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Jewel Wrenn
 Jewel Wrenn
(@Jewel Wrenn)
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Joined: 18 years ago
Posts: 136
August 11, 2006 2:50 pm  

You live in Philadelphia and you say there's no racism? Talk about rose colored glasses! Yours are completely blacked out! My hubby is from Philly and let me tell you racism is alive and doing quite well there.


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Alexandra
(@Alexandra)
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Joined: 17 years ago
Posts: 1428
August 11, 2006 8:09 pm  

Jewel's husband is hands down one of the nicest, sweetest men I have met in many years. But someone's personality isn't taken into consideration when the source of the hatred is racism and not simply a difference of opinion. I've always figured that severely prejudiced people must be inherently insecure in themselves that they seek out ways to try to look down on others without knowing the slightest thing about who they are as people. The more prejudiced someone is, the more inferior I believe them to be. Not because they were born that way, but because they've made a conscious decision to be less of a worthwhile human being by seeking to victimize others who have not done anything to deserve their bad treatment.

I have never felt I was the victim of racism on STX. I have felt at times that service could be better at certain places, but when I'm sitting at WAPA and nobody else is getting any better service than I am no matter what concentration of melanin is in their epidermis, then racism is definitely not to blame. So before relocatees get up in arms and say they've been discriminated against and the island's local population is racist, they should stop to look around and see if anyone else is really being treated significantly differently. Usually the answer is a clear NO. There are individual instances, of course, but not across the board.

As I've said in a few past posts, it's the culture and environment in the islands that is different, not the capacity for competency. The sometimes mediocre level of customer service that you get today in the islands is not due to people making a decision to treat you badly. Children learn from what they see around them. Teens and young adults new to the working world will emulate what they have always seen and assume that they are doing things the way they are supposed to. They can't produce the same type of customer service you are used to from wherever you came from because they have never experienced it. You are experiencing what is considered normal in the islands. If it isn't acceptable to you, either open your own Customer Service Training Center and somehow convince island business owners to send their employees there for training or just remember to take a book along when you go places where you are likely to have to sit a while to be waited on.

The slower pace of life is part of the charm of the islands. It's suitable to the climate and a natural cultural outcome of hundreds of years of island living in non-air conditioned environments. But can YOU as a newcomer adjust to it to the point where it feels natural and acceptable? Or are you so high strung that it will forever be the equivalent of scraping fingernails on a chalkboard? Some personality types adjust easily to island living and life here is easy to enjoy. Others work at it for years and find a way to compensate. Others never fit in.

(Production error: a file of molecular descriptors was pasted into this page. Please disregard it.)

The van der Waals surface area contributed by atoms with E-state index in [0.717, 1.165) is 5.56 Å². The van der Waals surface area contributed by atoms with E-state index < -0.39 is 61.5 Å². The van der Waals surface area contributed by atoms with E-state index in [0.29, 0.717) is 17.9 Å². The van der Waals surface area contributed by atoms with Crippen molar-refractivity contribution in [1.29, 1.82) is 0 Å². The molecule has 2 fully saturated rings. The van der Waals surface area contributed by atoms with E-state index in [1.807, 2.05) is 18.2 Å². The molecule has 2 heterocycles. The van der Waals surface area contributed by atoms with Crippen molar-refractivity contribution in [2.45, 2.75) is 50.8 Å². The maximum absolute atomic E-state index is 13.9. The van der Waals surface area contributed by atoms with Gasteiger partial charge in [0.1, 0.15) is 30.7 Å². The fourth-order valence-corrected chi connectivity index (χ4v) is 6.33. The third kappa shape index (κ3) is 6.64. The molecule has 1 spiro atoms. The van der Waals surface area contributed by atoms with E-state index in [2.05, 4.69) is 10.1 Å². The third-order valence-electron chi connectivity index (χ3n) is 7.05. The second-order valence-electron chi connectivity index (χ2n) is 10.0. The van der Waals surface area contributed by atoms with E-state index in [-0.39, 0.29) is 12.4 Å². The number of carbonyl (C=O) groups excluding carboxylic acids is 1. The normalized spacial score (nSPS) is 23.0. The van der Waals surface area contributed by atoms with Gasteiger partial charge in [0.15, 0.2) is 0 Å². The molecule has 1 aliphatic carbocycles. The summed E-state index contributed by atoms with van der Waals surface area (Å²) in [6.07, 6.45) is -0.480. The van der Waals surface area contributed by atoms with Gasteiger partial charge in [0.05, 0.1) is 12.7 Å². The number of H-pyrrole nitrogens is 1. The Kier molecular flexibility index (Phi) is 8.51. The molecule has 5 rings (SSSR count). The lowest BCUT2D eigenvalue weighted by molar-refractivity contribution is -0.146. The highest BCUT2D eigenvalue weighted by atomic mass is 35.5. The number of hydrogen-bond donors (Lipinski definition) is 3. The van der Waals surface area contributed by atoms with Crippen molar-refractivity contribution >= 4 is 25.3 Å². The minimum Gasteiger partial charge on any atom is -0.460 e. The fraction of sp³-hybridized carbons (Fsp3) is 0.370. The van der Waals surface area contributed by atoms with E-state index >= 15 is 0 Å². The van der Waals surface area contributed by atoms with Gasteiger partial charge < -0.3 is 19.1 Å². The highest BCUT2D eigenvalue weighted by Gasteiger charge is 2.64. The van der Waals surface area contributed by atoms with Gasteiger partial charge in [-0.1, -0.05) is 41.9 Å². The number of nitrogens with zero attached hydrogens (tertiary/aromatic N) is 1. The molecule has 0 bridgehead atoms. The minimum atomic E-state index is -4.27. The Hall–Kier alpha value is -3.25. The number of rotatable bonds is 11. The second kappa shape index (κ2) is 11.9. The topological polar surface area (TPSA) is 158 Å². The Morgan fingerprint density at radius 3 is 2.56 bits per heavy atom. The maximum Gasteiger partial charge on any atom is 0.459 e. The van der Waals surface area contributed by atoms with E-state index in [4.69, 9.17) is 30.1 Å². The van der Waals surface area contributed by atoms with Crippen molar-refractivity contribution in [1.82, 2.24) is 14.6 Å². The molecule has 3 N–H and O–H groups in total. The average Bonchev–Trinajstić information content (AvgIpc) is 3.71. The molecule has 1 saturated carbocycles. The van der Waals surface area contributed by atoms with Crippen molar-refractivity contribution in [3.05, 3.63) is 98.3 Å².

It is possible to REALLY enjoy living in the islands. Yes! I do, as do many others. Even on days like today when I wasted more than four hours waiting for an appliance installer to show up at a property and even then he wasn't able to complete the install. Frustrating, yes, but life is still good.


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JohnTee
(@johntee)
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Joined: 17 years ago
Posts: 12
August 12, 2006 3:29 am  

Bluewater, thanks for getting this thread going. 'Negativity' mentioned elsewhere on the board and the storm of discussion that ensued after my posting, "An Interesting Editorial" have been more than offset by this thread. I'm not trying to escape problems, don't want to sit on beach all day long buzzed out and don't think this will be a 'Paradise' when I'll have to continue working for many more years. It will probably be five more years before we ever really think about doing anything like moving to USVI. It does sound like the kind of small town environment I'm used to living in and could enjoy living in.

In the meantime, we'll plan future vacations and I'll keep gathering info! Thanks for the board and to all who participate on it.

John


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STT Resident
(@STT_Resident)
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Joined: 17 years ago
Posts: 859
August 12, 2006 4:28 am  

Alexandra, I'm really hard pressed to understand your post about customer service and am completely gobsmacked. To quote you:

"Teens and young adults new to the working world will emulate what they have always seen and assume that they are doing things the way they are supposed to. They can't produce the same type of customer service you are used to from wherever you came from because they have never experienced it. You are experiencing what is considered normal in the islands. If it isn't acceptable to you, either open your own Customer Service Training Center and somehow convince island business owners to send their employees there for training or just remember to take a book along when you go places where you are likely to have to sit a while to be waited on. "

This lack of customer service never was and never has been "normal in the islands" and I seriously take offense to such a blanket statement because although it's catch and catch-can. I know, and have known over many years, many young teens and young adults who know what customer service is all about and who greet customers with a cheery greeting and execute business in a professional manner.

Yes, there are certainly those who emulate what they've learned from the dysfunctional families they came from. Some of them ltry to make a legitimate living. Some who started off as supermarket baggers have gone on to become incredibly productive mermbers of the community.

Some supermarket baggers who have learning disabilities spend a whole lifetime doing what they do. Others do their job and rise up in the ranks and go on to achieve BIG TIME.